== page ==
This module is designed to assist teachers in the use of film to teach the history of Southeast Asia. It is designed on two levels. The first is a general discussion of the best ways to incorporate visual materials into the teaching of history. It demonstrates ways to help students develop the tools to “read” film critically. There are suggestions for improving the media literacy of students in general. The second level is a discussion of the use of film for Southeast Asian history in particular. The film Indochine, about French colonialism in Vietnam between 1930 and 1950, is explored as a particularly useful teaching tool to develop student understanding of colonialism/imperialism, the WWII era in Southeast Asia, and the Vietnamese independence movement.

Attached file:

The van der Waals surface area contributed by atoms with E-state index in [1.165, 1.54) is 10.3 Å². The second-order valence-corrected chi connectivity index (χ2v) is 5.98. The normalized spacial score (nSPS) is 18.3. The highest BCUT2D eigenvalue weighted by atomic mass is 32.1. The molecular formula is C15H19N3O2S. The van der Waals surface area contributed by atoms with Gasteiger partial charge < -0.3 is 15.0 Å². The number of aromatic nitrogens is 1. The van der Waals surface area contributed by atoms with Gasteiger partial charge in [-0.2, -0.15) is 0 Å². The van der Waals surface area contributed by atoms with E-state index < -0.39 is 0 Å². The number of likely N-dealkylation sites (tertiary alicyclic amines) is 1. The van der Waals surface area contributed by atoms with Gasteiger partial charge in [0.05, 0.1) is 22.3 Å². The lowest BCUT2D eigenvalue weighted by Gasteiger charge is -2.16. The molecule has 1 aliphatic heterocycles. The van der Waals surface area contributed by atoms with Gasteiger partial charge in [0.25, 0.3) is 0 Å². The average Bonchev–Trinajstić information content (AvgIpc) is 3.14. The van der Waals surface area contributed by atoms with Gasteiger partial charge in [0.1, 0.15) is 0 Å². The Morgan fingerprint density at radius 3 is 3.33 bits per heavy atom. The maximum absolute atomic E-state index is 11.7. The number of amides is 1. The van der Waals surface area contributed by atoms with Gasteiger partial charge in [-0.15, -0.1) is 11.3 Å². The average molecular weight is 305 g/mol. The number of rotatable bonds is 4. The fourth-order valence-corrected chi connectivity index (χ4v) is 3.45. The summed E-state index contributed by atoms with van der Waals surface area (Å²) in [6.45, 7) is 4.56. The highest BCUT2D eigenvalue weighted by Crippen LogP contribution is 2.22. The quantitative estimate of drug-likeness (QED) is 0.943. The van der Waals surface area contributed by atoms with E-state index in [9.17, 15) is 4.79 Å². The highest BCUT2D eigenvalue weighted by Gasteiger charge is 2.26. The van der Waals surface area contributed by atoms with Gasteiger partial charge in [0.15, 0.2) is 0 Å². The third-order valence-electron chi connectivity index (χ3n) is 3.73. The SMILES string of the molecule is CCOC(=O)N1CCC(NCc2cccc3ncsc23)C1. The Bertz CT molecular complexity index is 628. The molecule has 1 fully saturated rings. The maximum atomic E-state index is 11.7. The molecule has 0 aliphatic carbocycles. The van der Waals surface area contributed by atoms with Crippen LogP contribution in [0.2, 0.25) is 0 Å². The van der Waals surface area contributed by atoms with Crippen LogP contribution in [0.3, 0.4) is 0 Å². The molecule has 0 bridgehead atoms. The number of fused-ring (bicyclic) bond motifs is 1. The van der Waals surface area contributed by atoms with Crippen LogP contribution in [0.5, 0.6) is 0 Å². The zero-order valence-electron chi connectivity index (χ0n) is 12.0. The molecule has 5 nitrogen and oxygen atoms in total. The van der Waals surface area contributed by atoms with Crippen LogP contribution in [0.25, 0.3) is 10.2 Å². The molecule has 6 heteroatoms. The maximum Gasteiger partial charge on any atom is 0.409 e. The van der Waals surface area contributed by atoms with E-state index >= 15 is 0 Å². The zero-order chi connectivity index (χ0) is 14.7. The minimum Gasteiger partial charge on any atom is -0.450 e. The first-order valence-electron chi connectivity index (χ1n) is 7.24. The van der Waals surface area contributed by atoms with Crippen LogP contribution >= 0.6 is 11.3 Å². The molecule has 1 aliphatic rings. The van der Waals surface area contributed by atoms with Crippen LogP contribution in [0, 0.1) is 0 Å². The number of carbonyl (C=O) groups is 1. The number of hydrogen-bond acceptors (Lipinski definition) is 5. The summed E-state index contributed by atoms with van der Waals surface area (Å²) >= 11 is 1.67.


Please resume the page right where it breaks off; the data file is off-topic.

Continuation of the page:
This module is based on the presentation by Gwen Johnson (Teacher, Social Studies Department, Scarsdale High School) at the East-West Center’s 2011 National Endowment for the Humanities (NEH) Summer Institute for Teachers.
Any views, findings, conclusions, or recommendations expressed in this module do not necessarily reflect those of the National Endowment for the Humanities or the East-West Center.
Key topics include: capitalism, Chinese minorities, communism, decolonization, democracy, European powers, First Indochina War, French Indochina, Geneva Accords, globalization, imperialism / colonialism, independence movements, nationalism, post-war period, revolution, Second Indochina War, trade and the economy, Viet Minh/Viet Cong, warfare and combat, WWII in Southeast Asia.
We welcome comments from teachers on how you have integrated this material into your teaching, including what was useful and what wasn’t, and what additional resources you would like to see in or recommend for this module.